Thursday, 16 Oct, 2008 Environment
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High Technology Protects Amazon

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Brazilian police has performed a brilliant operation on capture a drug dealer. A high-tech spy plane flying thousands of feet above the clouds informed them about every movement of the pilot whose drug-smuggling plane had landed in the Amazon rain forest. Thanks to new technologies the police managed to arrest the pilot and to confiscate 300kg of cocaine. After this bust police intend to confine the whole international drug gang.

In order to preserve the Amazon Brazil focused on technological progress in its struggle against clandestine activities. Marcelo de Carvalho Lopes, head of the Amazon Protection System, or Sipam, said in an interview that intelligence support was needed to keep the whole region under control.

Sipam started its work in 2003 at a cost of $1.4 billion. It was equipped to analyze satellite images and aerial photography. This information helps authorities to combat deforestation, forest fires as well as drug trafficking. Hundreds of climate detectors and broadband Internet connections are now placed over the whole territory of the Amazon which is larger than the European Union.

Images taken with infrared cameras from Air Force planes are used as evidence against lawbreakers, such as illegal loggers. According to the environment ministry, only 8 percent of all penalties for deforestation are collected. The supersensitive images provide information about places intended for logging which gives the possibility to avert forest destruction. According to Wougran Soares Galvao, Sipam Operations Director, such images present a potential breakthrough.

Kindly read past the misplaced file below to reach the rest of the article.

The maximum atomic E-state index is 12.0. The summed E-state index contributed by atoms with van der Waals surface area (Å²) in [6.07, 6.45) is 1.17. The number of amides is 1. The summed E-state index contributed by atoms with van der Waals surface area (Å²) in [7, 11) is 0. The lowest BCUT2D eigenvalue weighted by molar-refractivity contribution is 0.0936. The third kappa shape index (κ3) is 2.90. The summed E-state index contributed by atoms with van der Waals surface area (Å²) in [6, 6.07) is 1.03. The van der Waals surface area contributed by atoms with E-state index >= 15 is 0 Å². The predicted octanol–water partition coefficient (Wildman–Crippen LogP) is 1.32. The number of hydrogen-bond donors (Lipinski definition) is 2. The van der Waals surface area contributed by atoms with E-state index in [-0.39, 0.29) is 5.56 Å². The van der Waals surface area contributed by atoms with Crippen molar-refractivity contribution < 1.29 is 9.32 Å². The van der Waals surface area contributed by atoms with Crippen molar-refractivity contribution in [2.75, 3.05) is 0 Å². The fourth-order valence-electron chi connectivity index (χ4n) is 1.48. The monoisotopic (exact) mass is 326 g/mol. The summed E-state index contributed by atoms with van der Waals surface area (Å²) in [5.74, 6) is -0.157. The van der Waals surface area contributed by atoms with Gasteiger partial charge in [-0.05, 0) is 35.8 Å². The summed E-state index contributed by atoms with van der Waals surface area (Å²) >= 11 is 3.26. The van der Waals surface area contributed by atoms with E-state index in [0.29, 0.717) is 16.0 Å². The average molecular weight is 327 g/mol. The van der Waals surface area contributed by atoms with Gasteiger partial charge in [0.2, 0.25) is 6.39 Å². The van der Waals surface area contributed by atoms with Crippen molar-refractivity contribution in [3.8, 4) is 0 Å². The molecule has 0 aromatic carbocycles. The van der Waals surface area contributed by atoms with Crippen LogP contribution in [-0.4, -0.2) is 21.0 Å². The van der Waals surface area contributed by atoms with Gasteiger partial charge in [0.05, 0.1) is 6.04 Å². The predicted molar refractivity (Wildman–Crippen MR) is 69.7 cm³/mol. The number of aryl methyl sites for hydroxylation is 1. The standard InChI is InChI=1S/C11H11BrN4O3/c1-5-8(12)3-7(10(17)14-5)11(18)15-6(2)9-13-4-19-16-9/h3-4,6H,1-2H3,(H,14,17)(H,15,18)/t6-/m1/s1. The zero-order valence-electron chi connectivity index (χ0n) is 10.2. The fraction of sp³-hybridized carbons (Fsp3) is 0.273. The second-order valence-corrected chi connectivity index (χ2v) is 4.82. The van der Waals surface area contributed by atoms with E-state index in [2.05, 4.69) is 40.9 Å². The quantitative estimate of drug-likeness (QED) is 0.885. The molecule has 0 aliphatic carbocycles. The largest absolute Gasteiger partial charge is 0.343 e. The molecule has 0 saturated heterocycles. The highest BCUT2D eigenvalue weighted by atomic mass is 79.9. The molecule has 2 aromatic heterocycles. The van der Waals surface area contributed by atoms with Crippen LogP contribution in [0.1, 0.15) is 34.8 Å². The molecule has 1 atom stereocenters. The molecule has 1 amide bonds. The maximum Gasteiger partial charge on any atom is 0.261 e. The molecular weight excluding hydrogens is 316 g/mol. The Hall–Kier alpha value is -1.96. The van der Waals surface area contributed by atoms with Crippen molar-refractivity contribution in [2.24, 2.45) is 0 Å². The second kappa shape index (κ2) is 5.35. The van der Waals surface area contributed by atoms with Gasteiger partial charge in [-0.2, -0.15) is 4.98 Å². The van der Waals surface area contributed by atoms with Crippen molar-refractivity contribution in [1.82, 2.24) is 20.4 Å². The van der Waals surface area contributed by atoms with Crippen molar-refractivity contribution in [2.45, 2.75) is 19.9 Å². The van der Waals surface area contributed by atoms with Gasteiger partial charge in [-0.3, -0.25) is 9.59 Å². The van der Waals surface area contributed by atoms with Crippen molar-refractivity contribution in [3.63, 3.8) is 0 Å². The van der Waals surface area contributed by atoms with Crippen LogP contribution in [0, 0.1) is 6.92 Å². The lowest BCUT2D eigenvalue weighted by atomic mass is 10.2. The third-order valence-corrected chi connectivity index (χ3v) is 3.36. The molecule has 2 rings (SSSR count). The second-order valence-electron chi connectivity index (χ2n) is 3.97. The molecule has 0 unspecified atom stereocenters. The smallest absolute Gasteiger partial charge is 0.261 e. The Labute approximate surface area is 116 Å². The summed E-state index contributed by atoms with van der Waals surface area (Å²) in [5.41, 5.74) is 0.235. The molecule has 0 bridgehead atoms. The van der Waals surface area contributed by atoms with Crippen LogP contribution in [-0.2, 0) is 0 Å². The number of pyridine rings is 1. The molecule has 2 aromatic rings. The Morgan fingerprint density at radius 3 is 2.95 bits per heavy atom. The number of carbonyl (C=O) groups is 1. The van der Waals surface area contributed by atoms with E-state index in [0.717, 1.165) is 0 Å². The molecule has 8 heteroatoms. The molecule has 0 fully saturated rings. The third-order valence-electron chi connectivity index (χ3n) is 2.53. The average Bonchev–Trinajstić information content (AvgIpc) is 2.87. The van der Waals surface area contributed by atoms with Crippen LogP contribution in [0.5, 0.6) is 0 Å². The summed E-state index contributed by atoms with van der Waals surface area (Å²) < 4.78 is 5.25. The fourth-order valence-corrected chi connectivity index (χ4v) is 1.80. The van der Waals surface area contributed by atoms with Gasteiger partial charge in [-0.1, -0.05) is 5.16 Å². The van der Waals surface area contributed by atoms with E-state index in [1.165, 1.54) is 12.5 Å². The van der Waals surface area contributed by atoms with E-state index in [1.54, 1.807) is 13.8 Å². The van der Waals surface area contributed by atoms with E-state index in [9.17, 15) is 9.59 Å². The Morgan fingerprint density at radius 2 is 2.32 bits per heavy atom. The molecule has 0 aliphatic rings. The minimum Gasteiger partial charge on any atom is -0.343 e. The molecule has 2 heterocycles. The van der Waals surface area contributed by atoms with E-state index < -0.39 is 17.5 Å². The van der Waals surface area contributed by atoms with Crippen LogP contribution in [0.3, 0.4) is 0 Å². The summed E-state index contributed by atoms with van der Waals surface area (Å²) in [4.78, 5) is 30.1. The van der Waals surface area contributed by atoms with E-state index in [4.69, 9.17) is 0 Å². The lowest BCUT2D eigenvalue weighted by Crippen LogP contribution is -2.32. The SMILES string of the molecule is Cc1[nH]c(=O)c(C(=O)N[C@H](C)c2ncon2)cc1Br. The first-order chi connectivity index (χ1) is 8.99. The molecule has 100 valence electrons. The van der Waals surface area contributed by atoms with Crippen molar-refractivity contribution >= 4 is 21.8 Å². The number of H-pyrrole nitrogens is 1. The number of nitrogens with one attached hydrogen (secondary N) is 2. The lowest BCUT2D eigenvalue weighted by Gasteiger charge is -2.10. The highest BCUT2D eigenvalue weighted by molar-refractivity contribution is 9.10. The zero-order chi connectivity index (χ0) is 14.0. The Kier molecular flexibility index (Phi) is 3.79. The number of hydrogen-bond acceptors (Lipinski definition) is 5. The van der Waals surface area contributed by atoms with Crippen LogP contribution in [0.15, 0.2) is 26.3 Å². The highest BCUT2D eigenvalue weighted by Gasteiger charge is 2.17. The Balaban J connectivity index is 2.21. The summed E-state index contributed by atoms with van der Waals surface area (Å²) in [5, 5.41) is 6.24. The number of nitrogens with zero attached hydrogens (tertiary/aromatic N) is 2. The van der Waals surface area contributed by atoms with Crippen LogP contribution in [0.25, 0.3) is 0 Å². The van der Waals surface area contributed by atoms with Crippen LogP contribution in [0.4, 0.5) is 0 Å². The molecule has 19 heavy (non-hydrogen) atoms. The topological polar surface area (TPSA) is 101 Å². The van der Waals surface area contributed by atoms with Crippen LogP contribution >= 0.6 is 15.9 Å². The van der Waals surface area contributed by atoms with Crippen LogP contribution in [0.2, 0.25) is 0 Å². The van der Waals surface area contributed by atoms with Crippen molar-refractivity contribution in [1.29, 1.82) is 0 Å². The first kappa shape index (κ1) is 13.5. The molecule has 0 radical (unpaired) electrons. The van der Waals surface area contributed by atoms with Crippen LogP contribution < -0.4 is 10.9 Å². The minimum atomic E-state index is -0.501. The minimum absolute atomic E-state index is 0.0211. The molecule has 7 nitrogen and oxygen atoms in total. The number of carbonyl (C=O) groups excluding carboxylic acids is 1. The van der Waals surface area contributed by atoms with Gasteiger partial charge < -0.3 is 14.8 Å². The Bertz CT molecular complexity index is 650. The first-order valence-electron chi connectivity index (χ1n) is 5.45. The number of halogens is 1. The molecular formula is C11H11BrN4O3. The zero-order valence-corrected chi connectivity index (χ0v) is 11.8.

As analysts predict, 86 percent of the Amazon will have been scanned by the end of this year. High technologies should help Brazil to raise legislation and conservation works to a higher level.

Ricardo Augusto Silverio dos Santos of Brazil's secret service agency said that the new law passed in 2004 that allowed the air force to bring down alleged planes promoted the decrease of drug trafficking by air.

Now Brazil has to solve a new problem as drug gangs smuggling cocaine started coming from Columbia by boat instead of plane. In response to these actions, Sipam sets up new surveillance scopes along central waterways and plans drug-related operations.

Although deforestation decreases, vast areas are still cut down every year. The country needs more resources to liquidate illegal logging. Foreign countries offer Brazil considerable subsidies for this purpose. Norway pledged Brazil $1 billion grant over 7 years.

Now only Canada and Germany can have images from radars that pierce the clouds.

Source: http://www.reuters.com/article/environmentNews/idUSTRE49E7GU20081015?pageNumber=1&virtualBrandChannel=0
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Posted by sharaeff

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